Revive the senses through feel-good food. Just do anything food-wise, no matter how small, that makes you zing: pour hot water over fresh herbs for a fragrant tea; buy a whole organic pumpkin for a kitchen table centrepiece; thank a farmer at a farmers' market; put your hands on warm earth; spot a local rosemary bush; snag some for your lamb roast or your hair (Why not? Go nuts!); and comment to share your feel-good spring snippet. If stuck for ideas, mine are yours. Let's unite in support of feel-good food and ethical food practices. Thanks to all too who supported my Spring Feel-Good Food Project. I had a blast! While my food interests are diverse, so is my food writing history (and lifestyle freelance writing and corporate writing, yada...). Please see below right and my new FoodLit Website. Yeah! Please also subscribe for occasional food-fuelled news, ventures and opportunities.

Thursday, 13 October 2016

Blushing Berries! I'll be Buttered on Both Sides..Day 43, 49 To Go...


Having walked my local neighbourhood as often as I have spying the various fruit trees and goodies growing in gardens, I thought I'd spotted everything edible within a 10km radius. Here's just a bit of what goes on in the area across any given year: apples, oranges, pears (too wild to eat), apricots (too many to eat!), peaches, loquats, nectarines, lemons, lemonades (the yummy sweeter version), almonds, cherries (too few to eat), mandarins, plums, bay leaves, persimmons, and more.

There's also a mountain of parsley. And olives and tomatoes in season and it goes on. I walk and watch the fruit come and go as seasons do. It's a walking meditation.  A group of us did a local walking food tour once spotting all that was edible and counted some 35 edible varieties. There are lots of Italians and Greeks in the area. I am blessed.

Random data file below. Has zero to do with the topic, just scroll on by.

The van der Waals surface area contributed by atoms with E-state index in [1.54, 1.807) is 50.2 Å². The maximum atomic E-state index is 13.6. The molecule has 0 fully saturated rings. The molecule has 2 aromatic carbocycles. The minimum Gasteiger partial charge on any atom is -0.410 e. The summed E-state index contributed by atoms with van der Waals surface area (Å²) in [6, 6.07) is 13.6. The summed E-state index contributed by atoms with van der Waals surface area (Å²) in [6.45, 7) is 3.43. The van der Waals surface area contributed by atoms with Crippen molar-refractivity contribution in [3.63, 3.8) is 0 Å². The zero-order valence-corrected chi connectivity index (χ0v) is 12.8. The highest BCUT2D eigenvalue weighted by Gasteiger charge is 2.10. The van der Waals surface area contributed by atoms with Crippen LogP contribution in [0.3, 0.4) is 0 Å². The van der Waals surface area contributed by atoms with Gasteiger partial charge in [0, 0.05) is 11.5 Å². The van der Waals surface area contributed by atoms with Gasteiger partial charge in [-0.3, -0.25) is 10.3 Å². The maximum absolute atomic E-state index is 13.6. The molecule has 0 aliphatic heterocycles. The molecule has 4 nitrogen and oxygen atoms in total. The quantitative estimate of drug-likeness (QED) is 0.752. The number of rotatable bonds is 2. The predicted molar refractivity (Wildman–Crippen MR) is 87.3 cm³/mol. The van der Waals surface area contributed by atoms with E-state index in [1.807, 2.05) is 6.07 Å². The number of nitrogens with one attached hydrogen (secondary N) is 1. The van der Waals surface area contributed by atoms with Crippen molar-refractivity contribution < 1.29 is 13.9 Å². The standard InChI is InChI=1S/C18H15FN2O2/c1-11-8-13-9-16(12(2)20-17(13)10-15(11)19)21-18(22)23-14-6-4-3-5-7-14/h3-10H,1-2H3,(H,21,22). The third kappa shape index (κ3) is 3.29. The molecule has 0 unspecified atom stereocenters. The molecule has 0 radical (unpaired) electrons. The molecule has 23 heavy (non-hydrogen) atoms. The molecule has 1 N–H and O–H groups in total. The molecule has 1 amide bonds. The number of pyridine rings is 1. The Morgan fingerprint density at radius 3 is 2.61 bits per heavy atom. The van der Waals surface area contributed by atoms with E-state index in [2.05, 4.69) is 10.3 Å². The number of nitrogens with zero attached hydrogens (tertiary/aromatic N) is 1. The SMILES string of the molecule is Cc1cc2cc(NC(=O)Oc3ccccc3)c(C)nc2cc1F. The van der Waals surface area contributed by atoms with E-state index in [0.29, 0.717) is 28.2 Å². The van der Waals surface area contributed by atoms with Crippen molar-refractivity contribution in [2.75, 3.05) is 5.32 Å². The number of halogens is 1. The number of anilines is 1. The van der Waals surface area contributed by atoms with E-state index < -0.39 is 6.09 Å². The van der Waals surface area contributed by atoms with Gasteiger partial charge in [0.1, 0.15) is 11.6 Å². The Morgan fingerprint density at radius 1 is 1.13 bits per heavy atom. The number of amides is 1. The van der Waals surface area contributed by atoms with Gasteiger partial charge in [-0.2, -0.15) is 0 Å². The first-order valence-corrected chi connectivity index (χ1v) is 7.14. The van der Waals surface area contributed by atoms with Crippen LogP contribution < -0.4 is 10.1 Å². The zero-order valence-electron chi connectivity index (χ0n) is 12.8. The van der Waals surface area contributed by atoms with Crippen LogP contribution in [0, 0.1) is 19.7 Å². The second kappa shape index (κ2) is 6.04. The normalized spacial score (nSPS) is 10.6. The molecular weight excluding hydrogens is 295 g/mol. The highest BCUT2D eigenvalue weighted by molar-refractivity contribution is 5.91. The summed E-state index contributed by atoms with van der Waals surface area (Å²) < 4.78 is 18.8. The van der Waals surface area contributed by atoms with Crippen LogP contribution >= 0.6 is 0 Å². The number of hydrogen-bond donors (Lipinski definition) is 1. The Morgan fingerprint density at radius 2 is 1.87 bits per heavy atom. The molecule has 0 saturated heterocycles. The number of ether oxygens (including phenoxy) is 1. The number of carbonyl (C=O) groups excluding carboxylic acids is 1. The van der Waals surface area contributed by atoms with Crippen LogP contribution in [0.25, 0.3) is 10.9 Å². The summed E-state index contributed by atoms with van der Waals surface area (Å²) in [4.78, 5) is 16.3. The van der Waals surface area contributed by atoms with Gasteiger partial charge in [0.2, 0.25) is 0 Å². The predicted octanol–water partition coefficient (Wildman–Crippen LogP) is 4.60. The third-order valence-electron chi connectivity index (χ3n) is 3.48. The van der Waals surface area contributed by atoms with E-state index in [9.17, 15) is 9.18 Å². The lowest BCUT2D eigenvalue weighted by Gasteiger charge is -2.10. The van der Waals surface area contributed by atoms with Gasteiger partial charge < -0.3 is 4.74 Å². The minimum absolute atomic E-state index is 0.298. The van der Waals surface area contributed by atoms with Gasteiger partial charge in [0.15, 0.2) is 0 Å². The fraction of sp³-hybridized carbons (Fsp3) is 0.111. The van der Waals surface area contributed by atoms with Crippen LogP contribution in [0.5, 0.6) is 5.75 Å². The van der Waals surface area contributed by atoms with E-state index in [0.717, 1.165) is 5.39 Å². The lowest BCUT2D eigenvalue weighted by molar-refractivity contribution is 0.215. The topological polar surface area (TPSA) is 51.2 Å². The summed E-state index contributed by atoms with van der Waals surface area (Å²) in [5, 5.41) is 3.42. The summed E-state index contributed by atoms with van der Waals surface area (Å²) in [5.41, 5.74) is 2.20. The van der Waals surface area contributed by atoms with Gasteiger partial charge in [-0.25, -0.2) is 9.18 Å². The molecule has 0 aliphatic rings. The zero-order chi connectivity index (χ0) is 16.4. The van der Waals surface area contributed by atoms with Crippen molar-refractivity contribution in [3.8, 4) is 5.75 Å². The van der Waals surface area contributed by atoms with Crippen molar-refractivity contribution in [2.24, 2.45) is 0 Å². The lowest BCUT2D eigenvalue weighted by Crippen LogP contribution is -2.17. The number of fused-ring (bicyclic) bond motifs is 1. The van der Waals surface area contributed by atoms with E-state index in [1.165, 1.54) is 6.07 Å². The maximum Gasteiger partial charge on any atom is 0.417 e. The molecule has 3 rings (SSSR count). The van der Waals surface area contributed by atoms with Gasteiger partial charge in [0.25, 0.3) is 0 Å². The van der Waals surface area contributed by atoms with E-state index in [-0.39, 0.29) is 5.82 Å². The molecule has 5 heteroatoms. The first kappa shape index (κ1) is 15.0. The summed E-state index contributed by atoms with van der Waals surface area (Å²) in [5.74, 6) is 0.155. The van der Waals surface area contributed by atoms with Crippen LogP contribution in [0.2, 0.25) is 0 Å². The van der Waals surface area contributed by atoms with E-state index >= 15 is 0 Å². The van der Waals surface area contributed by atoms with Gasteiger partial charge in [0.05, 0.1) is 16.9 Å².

Oh, yes. And figs. Yes, figs. Figs. I'll say it once more.  Figs. Doesn't it roll off the tongue beautifully, smoothly, sensually, just as the fig's flesh rolls around the mouth while you mush it against the roof of your mouth and oh my goodness, I'm too excited so can't talk about those anymore. There's even a fig tree on the footpath on my very street. That's public property, you know. I know. I also know that strategic picking makes fruit tastier than ever and that stolen fruit tastes even better - not that I'd know of course.  

So given I thought I knew the local bounty as intimately as my own backyard, I was surprised, shocked, elated and utterly gobsmacked yesterday to spot a tree laden with this berry-like fruit around the corner. It's on a street I walk at least four or five times weekly. At a very rough calculation, that means I've walked past it some 1583 times since I've lived here and never spotted it. 

I couldn't understand it. maybe I never walked past while it was in season? But that's impossible. Surely it fruits for weeks? Was it just planted? No, it's huge. A tree rather than a more traditional berry bush. Questions have been plaguing me since yesterday - until now.

It  just clicked. Of course! The tree is on the nature strip of a house with an orange tree in its front yard. The old man doesn't pick his oranges but lets them fall and rot on the ground, so I do my environmental duty and collect them diligently. I review and monitor that beautiful orange tree every single time I walk by. 

It was a case of foraging tunnel vision. 

As for the new discovery, a little research later (questioning the Greek locals who walked by and Googling for Greek-English translations and endless images of berries), it turns out its a mulberry tree. (They go black when they're rip, but they're longer than boysenberries. As for flavour, don't know yet.) I'm so excited. And it's on public property.

And the Greeks told me, which Google since confirmed, that the mulberry leaf is fed to silkworms to make soft, silky silk. The lady's mum used to feed it to their silkworms back home in Greece, which were of course kept for making silk. Sweet, huh! I am replete on the discovery and the romance of it all - and my first-ever chat with these Greeks who, naturally, claimed the fruit to be Greek. If I'd bumped into Italians, mulberries would be Italian.

Who cares about their origins. I am fixated on their current location. And that because  netting the tree clearly isn't an option, it's going to be a battle between me and the birds. Look out. Feathers might fly!   

What's the most exciting thing you've found, or foraged, when out and about?

Foodliterary Regards,
Julia Svoice
(Julia Hebaiter in Another Life)
FoodLit Writer, Feel-Good Food Lover & Storyteller
www.foodlit.com.au

Because Food Sans Story is Bland